This study will test the hypothesis that an incentive-based policy is more effective in promoting market economies and democratic politics than an approach in which Washington relies on the ostensibly transformative effects of civil society, regime change in Iraq, regional peace, or the willingness of Arab leaders to pursue reform.
The Arthur C. Helton Memorial Lecture was established by the Council and the family of Arthur C. Helton, a senior fellow at the Council on Foreign Relations who died in the August 2003 bombing of the UN headquarters in Baghdad. The Helton Lectureship is an annual event at which one or more speakers address pressing issues in the broad field of human rights and humanitarian concerns.
The Africa Roundtable Series will meet periodically during the 2007-2008 programming year in both New York City and Washington, DC. As always, the series will seek to provide a representative sampling of the prospects and problems on the African continent, but special focus will likely be given to the evolving crisis in Zimbabwe, the ongoing attempts to stabilize the Great Lakes Region, and the political situation in Nigeria. During 2006-2007, the series hosted Amos Kimunya, Finance Minister of Kenya; Tony Leon, leader of the official opposition in South Africa; and Atiku Abubakar, Vice-President of Nigeria, among others.
The goal of the America, Europe, and the World roundtable series is to examine how America and Europe can move forward with a constructive transatlantic agenda for managing problems that arise outside of North America and Europe.
This project will develop a framework for a Sustainable Energy Partnership for the Americas that goes beyond bilateral agreements and adopts a regional approach towards sustainable growth and clean energy. The objective of this project is to draft a blueprint that will explore, and ultimately define, pathways for collaboration among American states in order to deliver solutions to the region's energy challenges. The blueprint document will be presented at the Summit of the Americas which will take place in Trinidad and Tobago in April 2009 and will also be available on our website at that time.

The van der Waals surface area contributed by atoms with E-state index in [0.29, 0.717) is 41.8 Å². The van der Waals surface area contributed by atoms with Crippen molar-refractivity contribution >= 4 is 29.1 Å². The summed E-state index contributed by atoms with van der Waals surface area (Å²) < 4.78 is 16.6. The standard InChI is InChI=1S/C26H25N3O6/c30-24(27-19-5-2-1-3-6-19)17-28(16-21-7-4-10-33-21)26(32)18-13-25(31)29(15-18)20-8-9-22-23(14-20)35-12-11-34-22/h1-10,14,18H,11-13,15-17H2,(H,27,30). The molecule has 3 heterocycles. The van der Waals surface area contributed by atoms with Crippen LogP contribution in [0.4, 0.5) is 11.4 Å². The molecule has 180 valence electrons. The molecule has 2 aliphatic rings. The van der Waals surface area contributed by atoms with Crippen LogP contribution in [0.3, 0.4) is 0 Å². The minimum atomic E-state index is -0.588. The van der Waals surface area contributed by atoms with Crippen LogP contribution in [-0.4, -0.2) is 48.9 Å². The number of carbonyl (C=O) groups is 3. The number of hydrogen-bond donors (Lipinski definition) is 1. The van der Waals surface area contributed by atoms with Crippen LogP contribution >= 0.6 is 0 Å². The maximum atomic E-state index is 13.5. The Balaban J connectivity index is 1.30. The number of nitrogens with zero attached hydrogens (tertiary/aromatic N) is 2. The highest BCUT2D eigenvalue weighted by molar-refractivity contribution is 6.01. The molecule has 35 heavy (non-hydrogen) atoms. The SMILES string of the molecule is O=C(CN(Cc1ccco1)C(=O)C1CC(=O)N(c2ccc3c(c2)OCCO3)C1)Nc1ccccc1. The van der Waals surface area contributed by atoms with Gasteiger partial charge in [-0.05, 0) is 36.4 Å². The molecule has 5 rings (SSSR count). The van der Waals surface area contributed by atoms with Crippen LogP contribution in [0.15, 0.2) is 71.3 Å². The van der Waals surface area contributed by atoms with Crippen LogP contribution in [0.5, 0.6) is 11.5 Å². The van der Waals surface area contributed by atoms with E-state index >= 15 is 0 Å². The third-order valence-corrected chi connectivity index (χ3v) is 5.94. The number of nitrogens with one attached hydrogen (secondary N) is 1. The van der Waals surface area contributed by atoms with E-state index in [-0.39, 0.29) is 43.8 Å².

This initiative is a collaboration between scholars and receives support from the Center for International Governance and Innovation, Canada; the Council on Foreign Relations, United States; Centro Brasileiro de Relações Internacionais, Brazil; and University of West Indies, Trinidad and Tobago.
At the Council on Foreign Relations, this project is part of the Latin America Studies Program and the International Institutions and Global Governance Program. It is made possible by the generous support of Ford Foundation, the Robina Foundation, and the Tinker Foundation.
Last month, President Obama unveiled the details of a new strategy for Afghanistan and Pakistan, explaining, "The future of Afghanistan is inextricably linked to the future of its neighbor, Pakistan." As the White House has been preparing to put its plan into action, the Council on Foreign Relations held a multisession, half-day symposium in Washington, DC, intended to provide members and experts an opportunity to examine the central questions surrounding U.S. involvement in the region.
The first panel assessed the situation in the region; the second addressed specific policy options. The event concluded with a conversation with Senator Joseph I. Lieberman (ID-CT).
Walter Russell Mead is examining the emergence of a middle class in several developing economies and studying the implication of this new force for American foreign policy. The project compares the political role that the middle class played in promoting democracy during the process of industrialization in the West with the role the middle class is playing today in promoting democracy in the Third World.